The neuroanatomic structures related to human mood, emotion, and thought function are complex, and research in this area is still under development. The association of various brain regions with particular functions is based primarily on studies of lesions and, more recently, on functional neuroimaging. Although generalizations based on these isolated cases are somewhat precarious, extended observations based on series of cases are somewhat more reliable. Additionally, although the findings of animal studies are highly reproducible, they do not necessarily apply to human behavior. [4 Early experiments on dogs and other animals demonstrated that decortication produced rage behavior when the animal was presented with previously nonthreatening stimuli. Later work in cats showed the importance of an intact diencephalon (thalamus and hypothalamus)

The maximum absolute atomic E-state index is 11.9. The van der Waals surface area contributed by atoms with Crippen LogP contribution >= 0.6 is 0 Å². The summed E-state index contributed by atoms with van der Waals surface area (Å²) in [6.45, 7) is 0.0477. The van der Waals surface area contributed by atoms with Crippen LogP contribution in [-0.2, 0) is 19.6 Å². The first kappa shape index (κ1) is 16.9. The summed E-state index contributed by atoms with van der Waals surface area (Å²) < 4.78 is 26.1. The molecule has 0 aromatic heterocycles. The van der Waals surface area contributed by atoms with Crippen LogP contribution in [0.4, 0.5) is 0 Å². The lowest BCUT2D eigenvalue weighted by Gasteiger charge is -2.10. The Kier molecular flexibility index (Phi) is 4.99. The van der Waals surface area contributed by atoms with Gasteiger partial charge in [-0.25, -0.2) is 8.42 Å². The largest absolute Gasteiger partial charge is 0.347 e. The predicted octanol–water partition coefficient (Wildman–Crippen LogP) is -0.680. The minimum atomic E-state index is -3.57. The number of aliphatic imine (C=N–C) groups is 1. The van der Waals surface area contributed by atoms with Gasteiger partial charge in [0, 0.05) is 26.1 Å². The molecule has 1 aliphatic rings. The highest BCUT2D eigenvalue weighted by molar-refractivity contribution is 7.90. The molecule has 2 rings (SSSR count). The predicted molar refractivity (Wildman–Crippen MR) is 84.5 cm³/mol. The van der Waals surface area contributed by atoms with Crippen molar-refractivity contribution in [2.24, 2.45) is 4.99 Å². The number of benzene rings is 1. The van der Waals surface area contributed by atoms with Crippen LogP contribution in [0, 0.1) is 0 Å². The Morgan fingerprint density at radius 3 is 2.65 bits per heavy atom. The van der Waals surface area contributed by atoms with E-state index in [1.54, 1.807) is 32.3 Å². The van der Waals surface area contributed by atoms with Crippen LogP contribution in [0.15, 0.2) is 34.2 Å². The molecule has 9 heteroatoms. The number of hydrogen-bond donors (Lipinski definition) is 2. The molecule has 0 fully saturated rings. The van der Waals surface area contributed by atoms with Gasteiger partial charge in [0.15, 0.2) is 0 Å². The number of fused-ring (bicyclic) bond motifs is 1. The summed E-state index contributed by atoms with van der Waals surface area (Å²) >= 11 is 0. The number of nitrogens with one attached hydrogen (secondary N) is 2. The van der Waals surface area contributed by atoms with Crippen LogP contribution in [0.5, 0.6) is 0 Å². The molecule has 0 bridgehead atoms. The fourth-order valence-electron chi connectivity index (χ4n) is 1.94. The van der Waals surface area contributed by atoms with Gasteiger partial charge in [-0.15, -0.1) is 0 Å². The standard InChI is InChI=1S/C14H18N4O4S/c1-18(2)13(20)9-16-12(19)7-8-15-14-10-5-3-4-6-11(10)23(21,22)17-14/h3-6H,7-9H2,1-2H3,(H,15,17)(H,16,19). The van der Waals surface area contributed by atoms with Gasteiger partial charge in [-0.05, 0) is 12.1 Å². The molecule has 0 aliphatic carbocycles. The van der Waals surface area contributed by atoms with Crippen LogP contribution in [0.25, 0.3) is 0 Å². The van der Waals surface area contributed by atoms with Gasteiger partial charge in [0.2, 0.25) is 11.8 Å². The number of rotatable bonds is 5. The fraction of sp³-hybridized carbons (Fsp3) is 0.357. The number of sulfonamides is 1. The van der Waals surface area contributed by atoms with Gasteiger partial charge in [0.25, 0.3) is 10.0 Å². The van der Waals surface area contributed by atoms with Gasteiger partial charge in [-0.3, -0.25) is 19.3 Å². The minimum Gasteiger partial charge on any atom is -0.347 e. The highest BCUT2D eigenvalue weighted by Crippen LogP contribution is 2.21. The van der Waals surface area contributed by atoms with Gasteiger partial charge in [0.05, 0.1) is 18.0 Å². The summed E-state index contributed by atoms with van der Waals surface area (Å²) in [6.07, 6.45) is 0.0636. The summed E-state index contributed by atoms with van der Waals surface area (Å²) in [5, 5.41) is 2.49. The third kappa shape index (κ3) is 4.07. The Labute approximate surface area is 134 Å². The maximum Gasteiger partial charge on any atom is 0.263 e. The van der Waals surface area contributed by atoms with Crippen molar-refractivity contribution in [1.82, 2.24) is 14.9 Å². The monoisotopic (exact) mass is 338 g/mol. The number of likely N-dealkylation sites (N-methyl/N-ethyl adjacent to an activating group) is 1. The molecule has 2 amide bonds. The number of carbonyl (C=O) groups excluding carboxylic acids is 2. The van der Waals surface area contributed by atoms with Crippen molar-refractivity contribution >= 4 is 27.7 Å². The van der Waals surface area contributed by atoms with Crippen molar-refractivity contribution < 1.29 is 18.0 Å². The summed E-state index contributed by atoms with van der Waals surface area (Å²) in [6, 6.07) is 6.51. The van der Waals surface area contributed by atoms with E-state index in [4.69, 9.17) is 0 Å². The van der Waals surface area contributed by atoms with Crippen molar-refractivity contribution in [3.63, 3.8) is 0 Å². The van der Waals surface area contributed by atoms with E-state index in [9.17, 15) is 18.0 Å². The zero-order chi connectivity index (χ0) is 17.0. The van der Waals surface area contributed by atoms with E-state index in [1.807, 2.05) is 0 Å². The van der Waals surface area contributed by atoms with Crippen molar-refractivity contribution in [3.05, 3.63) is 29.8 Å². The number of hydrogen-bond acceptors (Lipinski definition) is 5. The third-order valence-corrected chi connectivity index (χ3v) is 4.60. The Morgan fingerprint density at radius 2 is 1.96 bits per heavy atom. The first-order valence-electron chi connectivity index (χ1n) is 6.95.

in eliciting this response. If these lower structures were also damaged, strong emotional displays were not elicited. Other experiments on the hypothalamus of the cat demonstrated that when certain areas were stimulated, marked behavioral alterations were produced, including not only behavioral displays but also concomitant physiological changes appropriate to the behavior. For example, the cat displayed piloerection and hissing and baring of teeth with associated elevations of blood pressure, heart rate, and respiration.
Primary alterations in mood, emotion, and thought in humans have also been associated with abnormalities in certain regions of the brain and have primarily focused on the "limbic system'' and on the temporal lobe and the frontal lobes.
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